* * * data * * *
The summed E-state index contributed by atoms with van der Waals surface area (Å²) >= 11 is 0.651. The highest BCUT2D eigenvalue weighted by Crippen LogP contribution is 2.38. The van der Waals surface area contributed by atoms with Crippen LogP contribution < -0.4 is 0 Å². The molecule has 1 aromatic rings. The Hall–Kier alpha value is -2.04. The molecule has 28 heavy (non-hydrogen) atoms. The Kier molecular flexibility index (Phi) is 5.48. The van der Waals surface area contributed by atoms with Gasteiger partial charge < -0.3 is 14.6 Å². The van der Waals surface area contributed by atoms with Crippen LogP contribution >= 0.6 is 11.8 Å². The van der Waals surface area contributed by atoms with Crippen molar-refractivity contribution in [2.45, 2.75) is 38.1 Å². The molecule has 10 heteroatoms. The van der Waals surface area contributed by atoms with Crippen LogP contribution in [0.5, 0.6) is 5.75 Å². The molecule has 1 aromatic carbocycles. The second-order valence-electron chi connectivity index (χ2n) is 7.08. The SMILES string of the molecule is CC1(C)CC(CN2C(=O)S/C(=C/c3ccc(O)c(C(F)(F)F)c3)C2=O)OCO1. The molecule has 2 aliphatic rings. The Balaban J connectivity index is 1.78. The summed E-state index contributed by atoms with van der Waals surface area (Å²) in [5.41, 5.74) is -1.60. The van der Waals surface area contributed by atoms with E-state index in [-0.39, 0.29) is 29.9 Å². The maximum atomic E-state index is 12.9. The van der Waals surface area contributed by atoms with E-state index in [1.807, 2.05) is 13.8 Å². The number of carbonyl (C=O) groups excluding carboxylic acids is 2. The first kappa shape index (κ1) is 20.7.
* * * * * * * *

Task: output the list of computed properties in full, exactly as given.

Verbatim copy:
The summed E-state index contributed by atoms with van der Waals surface area (Å²) >= 11 is 0.651. The highest BCUT2D eigenvalue weighted by Crippen LogP contribution is 2.38. The van der Waals surface area contributed by atoms with Crippen LogP contribution < -0.4 is 0 Å². The molecule has 1 aromatic rings. The Hall–Kier alpha value is -2.04. The molecule has 28 heavy (non-hydrogen) atoms. The Kier molecular flexibility index (Phi) is 5.48. The van der Waals surface area contributed by atoms with Gasteiger partial charge < -0.3 is 14.6 Å². The van der Waals surface area contributed by atoms with Crippen LogP contribution >= 0.6 is 11.8 Å². The van der Waals surface area contributed by atoms with Crippen molar-refractivity contribution in [2.45, 2.75) is 38.1 Å². The molecule has 10 heteroatoms. The van der Waals surface area contributed by atoms with Crippen LogP contribution in [0.5, 0.6) is 5.75 Å². The molecule has 1 aromatic carbocycles. The second-order valence-electron chi connectivity index (χ2n) is 7.08. The SMILES string of the molecule is CC1(C)CC(CN2C(=O)S/C(=C/c3ccc(O)c(C(F)(F)F)c3)C2=O)OCO1. The molecule has 2 aliphatic rings. The Balaban J connectivity index is 1.78. The summed E-state index contributed by atoms with van der Waals surface area (Å²) in [5.41, 5.74) is -1.60. The van der Waals surface area contributed by atoms with E-state index in [-0.39, 0.29) is 29.9 Å². The maximum atomic E-state index is 12.9. The van der Waals surface area contributed by atoms with E-state index in [1.807, 2.05) is 13.8 Å². The number of carbonyl (C=O) groups excluding carboxylic acids is 2. The first kappa shape index (κ1) is 20.7.